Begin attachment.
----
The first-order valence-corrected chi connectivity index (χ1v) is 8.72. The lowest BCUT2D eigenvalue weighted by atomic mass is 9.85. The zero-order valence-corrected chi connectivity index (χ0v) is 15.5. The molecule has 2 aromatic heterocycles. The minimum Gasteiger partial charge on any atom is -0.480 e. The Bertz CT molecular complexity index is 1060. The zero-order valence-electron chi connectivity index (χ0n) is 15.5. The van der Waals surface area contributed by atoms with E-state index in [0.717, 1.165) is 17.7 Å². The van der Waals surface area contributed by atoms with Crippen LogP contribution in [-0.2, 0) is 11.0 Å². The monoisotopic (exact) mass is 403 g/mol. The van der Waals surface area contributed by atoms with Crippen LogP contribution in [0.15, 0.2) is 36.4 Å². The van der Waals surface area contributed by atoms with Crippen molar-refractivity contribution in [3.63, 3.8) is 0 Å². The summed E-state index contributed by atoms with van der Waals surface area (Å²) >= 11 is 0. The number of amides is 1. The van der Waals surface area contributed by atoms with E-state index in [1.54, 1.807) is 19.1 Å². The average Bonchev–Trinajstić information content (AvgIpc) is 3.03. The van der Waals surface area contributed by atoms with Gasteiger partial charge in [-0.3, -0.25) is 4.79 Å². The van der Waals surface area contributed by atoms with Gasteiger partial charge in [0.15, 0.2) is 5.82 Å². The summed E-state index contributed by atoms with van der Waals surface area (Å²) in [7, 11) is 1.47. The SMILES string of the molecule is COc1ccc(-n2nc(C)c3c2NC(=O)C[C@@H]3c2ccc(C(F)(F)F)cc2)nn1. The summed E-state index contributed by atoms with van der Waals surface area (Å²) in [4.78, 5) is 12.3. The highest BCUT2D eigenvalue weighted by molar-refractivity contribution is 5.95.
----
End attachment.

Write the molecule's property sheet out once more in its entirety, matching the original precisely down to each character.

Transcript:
The first-order valence-corrected chi connectivity index (χ1v) is 8.72. The lowest BCUT2D eigenvalue weighted by atomic mass is 9.85. The zero-order valence-corrected chi connectivity index (χ0v) is 15.5. The molecule has 2 aromatic heterocycles. The minimum Gasteiger partial charge on any atom is -0.480 e. The Bertz CT molecular complexity index is 1060. The zero-order valence-electron chi connectivity index (χ0n) is 15.5. The van der Waals surface area contributed by atoms with E-state index in [0.717, 1.165) is 17.7 Å². The van der Waals surface area contributed by atoms with Crippen LogP contribution in [-0.2, 0) is 11.0 Å². The monoisotopic (exact) mass is 403 g/mol. The van der Waals surface area contributed by atoms with Crippen LogP contribution in [0.15, 0.2) is 36.4 Å². The van der Waals surface area contributed by atoms with Crippen molar-refractivity contribution in [3.63, 3.8) is 0 Å². The summed E-state index contributed by atoms with van der Waals surface area (Å²) >= 11 is 0. The number of amides is 1. The van der Waals surface area contributed by atoms with E-state index in [1.54, 1.807) is 19.1 Å². The average Bonchev–Trinajstić information content (AvgIpc) is 3.03. The van der Waals surface area contributed by atoms with Gasteiger partial charge in [-0.3, -0.25) is 4.79 Å². The van der Waals surface area contributed by atoms with Gasteiger partial charge in [0.15, 0.2) is 5.82 Å². The summed E-state index contributed by atoms with van der Waals surface area (Å²) in [7, 11) is 1.47. The SMILES string of the molecule is COc1ccc(-n2nc(C)c3c2NC(=O)C[C@@H]3c2ccc(C(F)(F)F)cc2)nn1. The summed E-state index contributed by atoms with van der Waals surface area (Å²) in [4.78, 5) is 12.3. The highest BCUT2D eigenvalue weighted by molar-refractivity contribution is 5.95.